This goes back to an acronym I learned in the auto industry many years ago and sticks with me. It translates well into other settings. SQDC, Safety, Quality, Delivery, Cost. That order is very intentional in emphasizing safety and respect for the employees. I loved when Larry was telling a story about Shingijutsu sensei. They're doing Kaizen events within GE and he told a story about the sensei leading a round of applause for the frontline workers. It's a sincere showing of appreciation sort of way. Larry shares how that influences a positive one of seeing how much the Shingijutsu people deeply respect the frontline workers.

They're the people who create the value. Leaders are there in service of helping them do the work and do it better and safer. That connects to the concept we were talking about why you go to Gemba as a leader. Gemba is the word in Japanese for the place the work happens. I asked Larry, when he goes to see the frontline or one of his organizations, what he is looking for and what's his purpose.

He said, “Two things. I'm going to see the status of the state of the Lean transformations, the process, the state of leadership and how people are doing with these core principles. How are they doing it? You're going at two levels to check on the process and people.” Often, we focus on that process side. We have to bring the people's side into that as well. It goes back to what we talked about at the beginning and what Amy and Deondra were talking about. It's the sense of humanity and caring as leaders. It's not just the outcome and the process. It's the people.

We can find a lot of different ways, maybe two sides of the same coin. We care about results but we're looking at the process because that drives better results. Larry talked about daily management. He made some comment, “People realize they need to look at hourly management to better win the day.” These dynamics are both top-down and bottom-up. For all of the talk about Kaizen events, he also talked about daily management, engaging people and improvement. Part of that top down, bottom up then comes back to Hoshin Kanri for strategy deployment. He talked about operationalizing Hoshin Kanri. What were some of your notes or reflections about the way he talked about that?

He talked a lot about Hoshin, Hoshin's strategy deployment and how important it is. I had talked to him a little before we had the conversation on stage and one of the challenges and what was appealing to him about the concept of Hoshin was how to break down silos and the cross-functional management of a large complex organization. You're going to have so many different functions but you have different products, services and delivery. On stage, when we talked about this, he said, “Hoshin Kanri is also a way when you operationalize it.”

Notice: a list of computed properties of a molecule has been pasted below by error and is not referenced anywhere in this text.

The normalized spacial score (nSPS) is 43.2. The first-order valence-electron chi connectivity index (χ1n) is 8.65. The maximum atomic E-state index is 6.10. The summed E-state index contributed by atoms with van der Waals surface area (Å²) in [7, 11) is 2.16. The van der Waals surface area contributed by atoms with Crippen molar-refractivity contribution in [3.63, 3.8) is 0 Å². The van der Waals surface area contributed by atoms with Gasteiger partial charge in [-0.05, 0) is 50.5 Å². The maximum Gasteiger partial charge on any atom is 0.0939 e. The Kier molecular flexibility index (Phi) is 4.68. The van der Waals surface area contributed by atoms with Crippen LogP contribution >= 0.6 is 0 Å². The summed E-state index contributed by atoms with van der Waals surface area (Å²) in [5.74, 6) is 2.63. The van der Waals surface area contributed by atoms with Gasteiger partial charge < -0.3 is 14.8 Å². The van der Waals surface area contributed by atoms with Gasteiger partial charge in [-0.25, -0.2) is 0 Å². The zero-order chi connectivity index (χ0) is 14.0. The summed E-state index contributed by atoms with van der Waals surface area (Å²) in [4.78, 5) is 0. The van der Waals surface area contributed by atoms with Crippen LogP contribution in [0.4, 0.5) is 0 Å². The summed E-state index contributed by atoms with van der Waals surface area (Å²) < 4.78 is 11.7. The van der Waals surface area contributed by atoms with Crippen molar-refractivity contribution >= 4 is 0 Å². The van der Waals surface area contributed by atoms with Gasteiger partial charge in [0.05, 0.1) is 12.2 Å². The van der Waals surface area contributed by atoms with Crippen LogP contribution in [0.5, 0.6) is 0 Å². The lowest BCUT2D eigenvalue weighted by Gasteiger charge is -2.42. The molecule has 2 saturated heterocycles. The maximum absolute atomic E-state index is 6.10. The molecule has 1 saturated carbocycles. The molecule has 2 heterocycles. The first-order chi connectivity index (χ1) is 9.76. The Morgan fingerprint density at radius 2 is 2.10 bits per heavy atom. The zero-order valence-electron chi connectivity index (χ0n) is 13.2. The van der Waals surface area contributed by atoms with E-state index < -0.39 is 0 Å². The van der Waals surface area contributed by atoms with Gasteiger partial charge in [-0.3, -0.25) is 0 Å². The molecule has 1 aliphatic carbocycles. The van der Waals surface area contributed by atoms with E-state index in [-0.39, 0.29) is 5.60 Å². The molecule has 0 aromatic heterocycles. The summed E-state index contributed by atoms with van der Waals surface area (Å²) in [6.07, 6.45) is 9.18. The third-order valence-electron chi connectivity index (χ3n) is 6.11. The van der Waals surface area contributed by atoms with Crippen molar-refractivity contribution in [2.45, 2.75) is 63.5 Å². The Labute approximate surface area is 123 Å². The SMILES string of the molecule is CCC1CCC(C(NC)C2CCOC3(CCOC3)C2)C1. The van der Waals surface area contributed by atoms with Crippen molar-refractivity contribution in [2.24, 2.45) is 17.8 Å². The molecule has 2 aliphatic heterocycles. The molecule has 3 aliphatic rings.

By operationalizing it, my sense is from how we talked about it. It's like, “How do you put it into practice?” It's not just this concept. He says, “They use the X matrix as a tool at GE. How does that not become something that's slapped up on the wall but how do you use it to break down silos through conversation, shared alignment on priorities and so much more. It's about the conversations. It's not just going through the motions but how do we stay in alignment and talk across the system?

That also came through in a couple of different ways. One, back to this word operationalize. He also used the phrase that Hoshin Kanri helps you operationalize your ambition. That's one thing that has goals or ambitions. Instead of demanding breakthrough improvements to randomly pop up, you can be systematic through an X matrix or other methods of figuring out what we need to accomplish. What gaps are we choosing to focus on? What initiatives are we connecting with?

X makes my head spin as you're turning your head. It's probably better to turn the paper than to turn your head. Operationalizing is not just deploying goals but having those conversations and cycles. This is a powerful message where it's not just about having the goal and executing the plan but it's about these cycles of discussion, catch ball or whatever you might call it. Sometimes, we overestimate what we could accomplish and sometimes, we underestimate and adjust. It's not a huge mistake. It's an opportunity to adjust.